One final thought on setting goals is the “personal” impact.  Think about the goals you’ve set in your life, and which ones were decided entirely by you and your needs.  Why do you want rock hard abs or to earn a million dollars?

Whether we like it or not, a lot of our interests and aspirations are societally and socially driven.  That means popular or common ambitions are not adequately tailored to our own personal skills and perspectives.  All that means is pursuing something that isn’t aligned with where we are and what we’re capable of being.

Goals are useful, don’t get me wrong.  But I want to try something different.

Recently I’ve been drawn to personalities with superpower-like consistency.  Not in performance, but in process.  The unmistakable mark of drilling and repetitions that make individuals stand out.

Practice can transform average people into exceptional performers.

What kind of golfer would I look like if I didn’t care about the score and only cared about how I performed when doing drills?  What would it look like to take a few months off from the course and train my game from the inside out?  What if, for once in my life, I didn’t actually care where the ball went?  Would it transform my performance?  Would I come out better on the other side?

Well, that’s what I’m looking to do.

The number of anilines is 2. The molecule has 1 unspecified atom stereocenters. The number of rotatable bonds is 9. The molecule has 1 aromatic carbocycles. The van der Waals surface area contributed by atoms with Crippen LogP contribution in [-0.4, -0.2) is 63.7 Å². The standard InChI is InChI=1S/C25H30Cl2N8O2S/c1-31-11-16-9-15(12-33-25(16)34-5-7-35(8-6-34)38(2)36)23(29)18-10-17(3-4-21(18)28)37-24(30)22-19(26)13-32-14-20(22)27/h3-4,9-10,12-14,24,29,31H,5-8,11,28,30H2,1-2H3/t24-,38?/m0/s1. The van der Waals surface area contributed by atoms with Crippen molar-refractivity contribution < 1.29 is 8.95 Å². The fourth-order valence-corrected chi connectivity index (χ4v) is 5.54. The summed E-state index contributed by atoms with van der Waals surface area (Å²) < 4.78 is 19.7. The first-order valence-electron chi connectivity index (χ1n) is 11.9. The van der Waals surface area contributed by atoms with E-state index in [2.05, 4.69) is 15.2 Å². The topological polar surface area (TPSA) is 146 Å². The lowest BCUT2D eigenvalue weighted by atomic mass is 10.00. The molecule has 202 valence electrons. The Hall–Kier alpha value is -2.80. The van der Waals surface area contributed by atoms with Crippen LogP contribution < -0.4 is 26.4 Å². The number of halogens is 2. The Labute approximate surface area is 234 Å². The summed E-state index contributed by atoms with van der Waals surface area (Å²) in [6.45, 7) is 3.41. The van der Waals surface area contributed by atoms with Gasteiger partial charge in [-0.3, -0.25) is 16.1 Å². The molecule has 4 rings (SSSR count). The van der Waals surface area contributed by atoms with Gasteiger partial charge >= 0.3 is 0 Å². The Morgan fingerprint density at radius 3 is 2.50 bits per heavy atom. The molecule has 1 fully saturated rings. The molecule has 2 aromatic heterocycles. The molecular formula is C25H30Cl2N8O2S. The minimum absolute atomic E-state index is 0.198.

Instead of chasing a handicap or score, I’m going to pursue practice.  I’m going to revel in the ordinary and boring, embracing the mundane.  The only thing I’m going to champion is repetition.

For the next couple of months, I’m going to drill deep and repeat.  The only guidance I’ll receive will come from my subscription to The Rotary Swing.

Not only will this be a good window into the program, it will be a personal experiment like I’ve never undertaken.  Why is it like nothing else?  Well, because I’m not chasing anything.  Every week I’ll update you on my repetitions, how things feel, and that’s it.  I won’t have scores or strokes gained.  I won’t be going to the range for a while, so I won’t even be able to tell you how the balls are flying!

Maybe I’ll get better.  Maybe I’ll get worse!  Really there’s only one way to find out.

I’m also not setting a time frame because I want to give this an honest chance.  Time frames seem to activate my procrastination and only make me feel like the security guard in Austin Powers.  Instead I’d like to be the steamroller, unyielding in my purpose.

Like I said, I’m doing things different this time.

The only rule: make (at least) 100 correct repetitions per day.  Hardly a grind but will take some initial effort to build the daily habit.  The Rotary Swing system is beautifully built, in that you can stack drills.

Stacking is a great principle that helps you gauge your progress by failure.  You continue to add pieces until it starts to fall apart, indicating you need to step back and do more work.  The program is designed by process.  It’s incredibly unique and perfect for what I’m about to do!

No goals.  No time frame.

Let’s get to work!